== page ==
I asked her to explain. She said, “Well, every night my husband would come home from work, take off his suit jacket and hang it over a dining room chair. Monday night he would put his jacket on a chair. Tuesday night he would put his jacket on a chair. Wednesday night, another jacket on another chair. By the end of the week his entire wardrobe was in the dining room. It drove me crazy.”
“So what happened?”
“Well, you explained that I need to accept that he’s not going to change. So every night when I went upstairs, I would take his jacket with me and hang it up in his closet.”
“And how did that affect your relationship?” I asked.
“It’s so much better.”
I told the audience to stand up and applaud.
But why did her relationship improve? What changed? He’s still messy, and she’s still cleaning up after him.
What changed was her understanding. She realized that the reason he’s messy is not because he’s stubborn, rude, lazy, juvenile, or unfeeling. It’s simply his weakness. It would take an enormous effort on his part to change. She concluded that her choices were to accept him as he is, or suffer. She decided to accept him.
Wait! That means he could change if he really wanted to. That just proves my point. He knows how important this is to me, but he just doesn’t really care!
Technically you are correct. If he stopped focusing on work, learning, family, and other commitments and made this the big project of his life; if he directed all his energies and efforts toward the goal of becoming neater and more organized, he could change. But the energy necessary is so enormous, it’s unlikely to happen. Think about it like drug rehab — it requires stopping all other life activities and focusing on this change alone.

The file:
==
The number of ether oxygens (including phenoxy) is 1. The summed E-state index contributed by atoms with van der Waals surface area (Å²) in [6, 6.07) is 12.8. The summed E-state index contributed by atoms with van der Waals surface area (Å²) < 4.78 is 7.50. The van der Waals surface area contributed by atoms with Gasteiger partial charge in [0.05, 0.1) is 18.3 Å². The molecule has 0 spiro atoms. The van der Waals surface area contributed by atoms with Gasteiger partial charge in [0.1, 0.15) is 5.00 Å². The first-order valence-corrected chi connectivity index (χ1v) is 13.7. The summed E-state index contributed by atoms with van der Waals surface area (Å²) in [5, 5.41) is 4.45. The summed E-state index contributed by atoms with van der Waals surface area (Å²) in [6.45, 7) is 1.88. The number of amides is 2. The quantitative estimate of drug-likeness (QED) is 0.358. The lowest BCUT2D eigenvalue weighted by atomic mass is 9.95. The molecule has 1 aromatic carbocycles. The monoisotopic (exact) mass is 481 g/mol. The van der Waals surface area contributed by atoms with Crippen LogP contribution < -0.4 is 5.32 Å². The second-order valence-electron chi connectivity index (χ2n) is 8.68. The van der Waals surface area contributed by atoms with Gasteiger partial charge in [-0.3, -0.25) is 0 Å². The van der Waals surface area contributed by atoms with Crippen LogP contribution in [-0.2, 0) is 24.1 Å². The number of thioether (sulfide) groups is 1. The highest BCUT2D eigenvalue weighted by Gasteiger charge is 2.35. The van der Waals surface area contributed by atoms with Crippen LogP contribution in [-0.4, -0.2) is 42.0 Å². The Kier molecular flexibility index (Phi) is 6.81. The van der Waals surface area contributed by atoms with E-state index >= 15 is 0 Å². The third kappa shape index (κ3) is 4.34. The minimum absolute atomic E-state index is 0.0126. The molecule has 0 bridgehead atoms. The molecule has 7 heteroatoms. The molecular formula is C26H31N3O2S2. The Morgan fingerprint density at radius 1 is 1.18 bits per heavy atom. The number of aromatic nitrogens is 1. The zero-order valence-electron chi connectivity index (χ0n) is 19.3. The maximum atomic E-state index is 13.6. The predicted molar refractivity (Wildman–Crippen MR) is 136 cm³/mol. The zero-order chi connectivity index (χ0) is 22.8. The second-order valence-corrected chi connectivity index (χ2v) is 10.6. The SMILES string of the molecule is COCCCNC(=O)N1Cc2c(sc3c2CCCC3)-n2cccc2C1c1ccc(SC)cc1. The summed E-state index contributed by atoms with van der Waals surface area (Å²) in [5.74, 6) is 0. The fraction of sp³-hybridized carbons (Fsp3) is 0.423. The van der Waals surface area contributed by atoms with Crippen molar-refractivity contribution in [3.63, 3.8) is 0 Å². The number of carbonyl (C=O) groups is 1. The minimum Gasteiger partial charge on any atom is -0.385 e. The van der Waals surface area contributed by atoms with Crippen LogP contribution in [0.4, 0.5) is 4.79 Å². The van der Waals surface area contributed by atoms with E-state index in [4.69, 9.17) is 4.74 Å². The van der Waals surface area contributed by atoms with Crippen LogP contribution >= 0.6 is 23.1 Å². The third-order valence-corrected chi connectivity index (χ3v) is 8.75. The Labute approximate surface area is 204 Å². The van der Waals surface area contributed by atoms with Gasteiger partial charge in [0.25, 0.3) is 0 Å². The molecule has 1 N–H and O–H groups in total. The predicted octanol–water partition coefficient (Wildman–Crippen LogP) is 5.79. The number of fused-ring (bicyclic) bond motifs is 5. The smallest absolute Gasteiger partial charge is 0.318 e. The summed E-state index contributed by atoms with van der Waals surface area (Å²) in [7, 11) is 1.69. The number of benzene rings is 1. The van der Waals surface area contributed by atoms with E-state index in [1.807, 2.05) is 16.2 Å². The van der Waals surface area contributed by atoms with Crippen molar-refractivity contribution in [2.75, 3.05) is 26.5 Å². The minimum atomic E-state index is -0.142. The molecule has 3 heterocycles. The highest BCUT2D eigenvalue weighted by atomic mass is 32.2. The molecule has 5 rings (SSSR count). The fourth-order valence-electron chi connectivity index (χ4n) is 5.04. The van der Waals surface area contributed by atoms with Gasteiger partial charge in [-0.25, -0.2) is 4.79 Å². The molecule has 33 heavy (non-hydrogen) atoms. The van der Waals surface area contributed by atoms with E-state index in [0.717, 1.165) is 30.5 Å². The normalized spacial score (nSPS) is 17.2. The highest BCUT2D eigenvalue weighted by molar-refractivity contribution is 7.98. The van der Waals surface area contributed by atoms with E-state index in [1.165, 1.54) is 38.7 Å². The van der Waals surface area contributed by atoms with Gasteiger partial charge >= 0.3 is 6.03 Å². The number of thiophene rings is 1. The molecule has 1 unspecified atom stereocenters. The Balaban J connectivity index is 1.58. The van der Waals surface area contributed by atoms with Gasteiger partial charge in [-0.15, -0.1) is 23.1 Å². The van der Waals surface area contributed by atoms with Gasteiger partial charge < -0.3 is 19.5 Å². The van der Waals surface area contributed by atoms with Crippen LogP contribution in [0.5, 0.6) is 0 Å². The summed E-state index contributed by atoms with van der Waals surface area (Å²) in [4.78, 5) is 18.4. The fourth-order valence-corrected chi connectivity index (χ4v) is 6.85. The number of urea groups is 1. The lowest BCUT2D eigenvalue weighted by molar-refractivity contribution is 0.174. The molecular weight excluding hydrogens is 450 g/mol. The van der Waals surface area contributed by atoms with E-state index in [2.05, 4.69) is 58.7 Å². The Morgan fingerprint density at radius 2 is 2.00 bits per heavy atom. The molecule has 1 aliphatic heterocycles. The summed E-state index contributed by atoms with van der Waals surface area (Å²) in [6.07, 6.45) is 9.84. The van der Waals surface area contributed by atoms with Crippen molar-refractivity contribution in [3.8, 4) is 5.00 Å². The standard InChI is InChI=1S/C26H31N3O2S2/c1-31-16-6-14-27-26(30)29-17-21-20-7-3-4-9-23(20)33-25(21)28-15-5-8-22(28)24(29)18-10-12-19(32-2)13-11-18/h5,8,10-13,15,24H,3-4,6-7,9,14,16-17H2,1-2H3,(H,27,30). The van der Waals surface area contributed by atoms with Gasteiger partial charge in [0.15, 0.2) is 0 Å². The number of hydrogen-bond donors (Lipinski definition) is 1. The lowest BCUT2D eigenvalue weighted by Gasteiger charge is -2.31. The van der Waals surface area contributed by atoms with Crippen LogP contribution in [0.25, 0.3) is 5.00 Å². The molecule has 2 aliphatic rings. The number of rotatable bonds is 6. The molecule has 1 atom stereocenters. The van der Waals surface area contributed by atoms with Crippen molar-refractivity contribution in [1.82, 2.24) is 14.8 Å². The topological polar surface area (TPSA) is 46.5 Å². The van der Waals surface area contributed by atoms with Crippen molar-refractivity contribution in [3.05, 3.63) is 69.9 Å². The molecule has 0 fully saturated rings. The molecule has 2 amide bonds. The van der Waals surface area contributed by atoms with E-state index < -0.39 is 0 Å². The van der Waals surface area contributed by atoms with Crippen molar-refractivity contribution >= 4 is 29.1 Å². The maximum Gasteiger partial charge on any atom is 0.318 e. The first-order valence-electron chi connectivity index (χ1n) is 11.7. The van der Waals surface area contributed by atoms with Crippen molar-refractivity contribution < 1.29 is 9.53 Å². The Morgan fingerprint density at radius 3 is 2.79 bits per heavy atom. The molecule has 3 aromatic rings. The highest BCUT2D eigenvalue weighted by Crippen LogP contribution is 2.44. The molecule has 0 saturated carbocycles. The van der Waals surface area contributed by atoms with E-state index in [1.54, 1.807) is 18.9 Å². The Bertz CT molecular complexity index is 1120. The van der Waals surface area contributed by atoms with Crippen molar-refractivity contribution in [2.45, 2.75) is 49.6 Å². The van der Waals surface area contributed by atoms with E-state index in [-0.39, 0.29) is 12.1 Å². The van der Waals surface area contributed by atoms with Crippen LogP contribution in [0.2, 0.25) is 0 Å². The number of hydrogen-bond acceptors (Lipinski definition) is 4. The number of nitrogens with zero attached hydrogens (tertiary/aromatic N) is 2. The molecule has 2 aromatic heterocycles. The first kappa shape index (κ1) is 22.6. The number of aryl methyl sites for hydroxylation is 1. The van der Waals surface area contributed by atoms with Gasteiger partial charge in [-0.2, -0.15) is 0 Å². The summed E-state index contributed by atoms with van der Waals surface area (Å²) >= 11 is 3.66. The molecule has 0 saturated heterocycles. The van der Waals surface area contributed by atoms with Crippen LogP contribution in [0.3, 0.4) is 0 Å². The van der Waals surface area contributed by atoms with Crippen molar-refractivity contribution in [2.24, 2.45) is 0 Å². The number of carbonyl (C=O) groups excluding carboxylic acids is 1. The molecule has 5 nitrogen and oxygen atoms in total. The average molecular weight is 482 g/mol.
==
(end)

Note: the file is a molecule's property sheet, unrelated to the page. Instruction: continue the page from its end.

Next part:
Your spouse is always going to be a mix of strengths and weaknesses. If you can’t learn to live with his weaknesses and insist on trying to change him, you won’t be happy. You also won’t succeed. Not because you’re not a good trainer or because you haven’t yet hit on the perfect strategy to change him. Rather it’s because you’re asking something from him that goes against his nature. This is a very common mistake that even really smart couples make — trying to change your spouse.
I’ve found that after about 20 years, many marriages suddenly begin to flourish. These are marriages that weren’t necessarily troubled — they were doing okay until then, but then suddenly, around the 20-year mark, the relationship improves dramatically. I think that the reason for this phenomenon is because that’s the point where the woman gives up… on changing her husband. Forget it. I give up. He’s never going to change.
And then a weird thing happens. She finds that her husband is kinder toward her. He wants to spend more time with her. They’re having fun together again. What’s going on?
What’s going on is that she stopped trying to change him. It’s very annoying when someone tries to change you. It’s frustrating to be told what to do all the time. It’s humiliating to feel unaccepted and disrespected. It’s a constant irritation and a constant strain on the relationship. It doesn’t engender warm feelings.
But she’s not doing that anymore. The constant negativity disappears, and the relationship improves dramatically.
I’ve directed this discussion toward women, because it’s often the woman who tries to change her spouse, but of course men do it too, and the same principle applies. Trying to change your spouse is always a mistake. It never succeeds, and it always damages the relationship.
Pro tip: you don’t have to wait 20 years.
Rabbi Ben Tzion Shafier is the founder of TheShmuz.com, a life-changing mussar shiur that is available on TorahAnytime, The Shmuz Podcast and The Shmuz App. His newest book release, The Ten Really Dumb Mistakes That Very Smart Couples Make, is available on TheShmuz.com and will hit Jewish bookstores later this year.
Note: This column is intended to offer an understanding of the mechanics of a good marriage. In situations of chronic abuse, a qualified professional should be consulted.
(Originally featured in Mishpacha, Issue 882)